“When life gives you lemons, make lemonade,” is a phrase used to promote a positive attitude during adversity. The lemons represent the sourness or difficulties. Making lemonade is turning them into something positive or desirable.
Many chamber and association executives are making lasting improvements during the pandemic adversity. A discussion among component executives of the American Institute of Architects (AIA), yielded these ideas for making lemonade.
- Training – Stock up on reading materials and resources for staff to enjoy. Start an impromptu mentoring group for your team. Encourage studying for the CAE or CMP exam next year. There are ample webinars available for continuous learning.
- Government Affairs – Government offices may not be open; don’t let that hinder your advocacy efforts. Use the time to research and update position papers, increase understanding of the PAC, or create a webinar on effective grassroots lobbying for members.
- Strategic Plan – Often the strategic plan is a multi-page typed report. Transform it into an eye-catching brochure that communicates value and demonstrates leadership. Share your visually enhanced strategic direction with members and prospects.
- Physical Improvements – Make enhancements at the office. While staff are working remotely it is an opportunity to paint walls, clean rugs and install hardware and software.
- Value Statement – Members will be asking about return on investment when dues notices are mailed (“What have you done for me lately?”) Inventory every program and service, identify its worth (ROI), and create a value statement to communicate your efforts and successes during the pandemic.
- Sponsorships – Transform sponsorships lost to event cancellations. Identify evolving needs of sponsors. Design a 2021 sponsor opportunity menu that connects suppliers to members.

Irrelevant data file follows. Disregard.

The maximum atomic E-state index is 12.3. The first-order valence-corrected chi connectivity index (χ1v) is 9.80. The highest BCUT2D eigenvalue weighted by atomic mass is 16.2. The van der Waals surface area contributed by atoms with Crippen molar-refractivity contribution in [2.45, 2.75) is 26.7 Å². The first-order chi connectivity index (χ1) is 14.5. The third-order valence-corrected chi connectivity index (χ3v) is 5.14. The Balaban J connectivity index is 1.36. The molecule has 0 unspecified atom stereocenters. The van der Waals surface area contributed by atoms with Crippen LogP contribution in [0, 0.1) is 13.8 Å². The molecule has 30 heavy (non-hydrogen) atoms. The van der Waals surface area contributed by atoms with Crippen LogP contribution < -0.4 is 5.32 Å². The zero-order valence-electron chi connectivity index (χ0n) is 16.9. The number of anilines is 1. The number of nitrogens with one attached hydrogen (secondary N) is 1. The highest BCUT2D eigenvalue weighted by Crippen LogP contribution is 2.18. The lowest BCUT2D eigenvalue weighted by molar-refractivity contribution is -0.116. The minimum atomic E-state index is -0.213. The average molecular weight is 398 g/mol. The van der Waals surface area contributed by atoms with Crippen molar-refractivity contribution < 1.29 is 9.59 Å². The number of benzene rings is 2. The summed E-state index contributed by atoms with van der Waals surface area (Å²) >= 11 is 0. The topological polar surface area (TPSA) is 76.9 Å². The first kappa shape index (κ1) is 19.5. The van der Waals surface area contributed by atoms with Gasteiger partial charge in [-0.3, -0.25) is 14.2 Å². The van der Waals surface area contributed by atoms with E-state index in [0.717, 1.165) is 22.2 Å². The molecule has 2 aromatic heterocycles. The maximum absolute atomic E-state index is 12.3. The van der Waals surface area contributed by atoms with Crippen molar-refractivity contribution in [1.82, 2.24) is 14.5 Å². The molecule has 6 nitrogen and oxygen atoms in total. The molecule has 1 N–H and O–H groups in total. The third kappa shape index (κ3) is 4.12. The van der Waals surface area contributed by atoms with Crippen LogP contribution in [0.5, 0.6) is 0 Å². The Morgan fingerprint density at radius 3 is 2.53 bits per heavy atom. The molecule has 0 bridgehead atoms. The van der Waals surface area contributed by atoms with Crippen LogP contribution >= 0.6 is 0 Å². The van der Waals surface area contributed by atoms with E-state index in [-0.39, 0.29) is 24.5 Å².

- Budget – Recast the budget. Identify new revenue line-items. Adjust the expense savings resulting from meeting overhead and travel. Work with a CPA to seek stimulus dollars for the organization and it’s charitable foundation.
- Foundation – Expand the purpose of the foundation beyond education to address food and housing insecurity, for instance. Collaborate with other foundations to make the greatest impact in the community.
- Manuals –Manuals support training and sustainability. Take them off the shelf to make enhancements. Through the pandemic many chambers and associations have realized there are policies that need to be tweaked. For the operating procedures manual ask staff to document their best practices. To update the policies, read recent board minutes to identify any motions that are intended to be long-lasting policies.
- Member Database – Use this time to check the database for accuracy. If members are working from home, ask if you have permission to acquire and use their home address during the pandemic.
- Insurance Review – Ask your insurance counselor to review policies. The pandemic and other forces may be a need to adjust coverages. Discuss adding cyber-crime and publisher’s insurance.
- Governance Efficiency – Nobody can deny the importance of governance being more efficient. Appoint a task force to analyze board size and composition, outcomes, frequency of meetings and the governing documents.
Organizations using time during the pandemic to make lasting improvements will be respected by members while improving operations.
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Note: Bob Harris, CAE, provides free governance tips and tools at www.nonprofitcenter.com.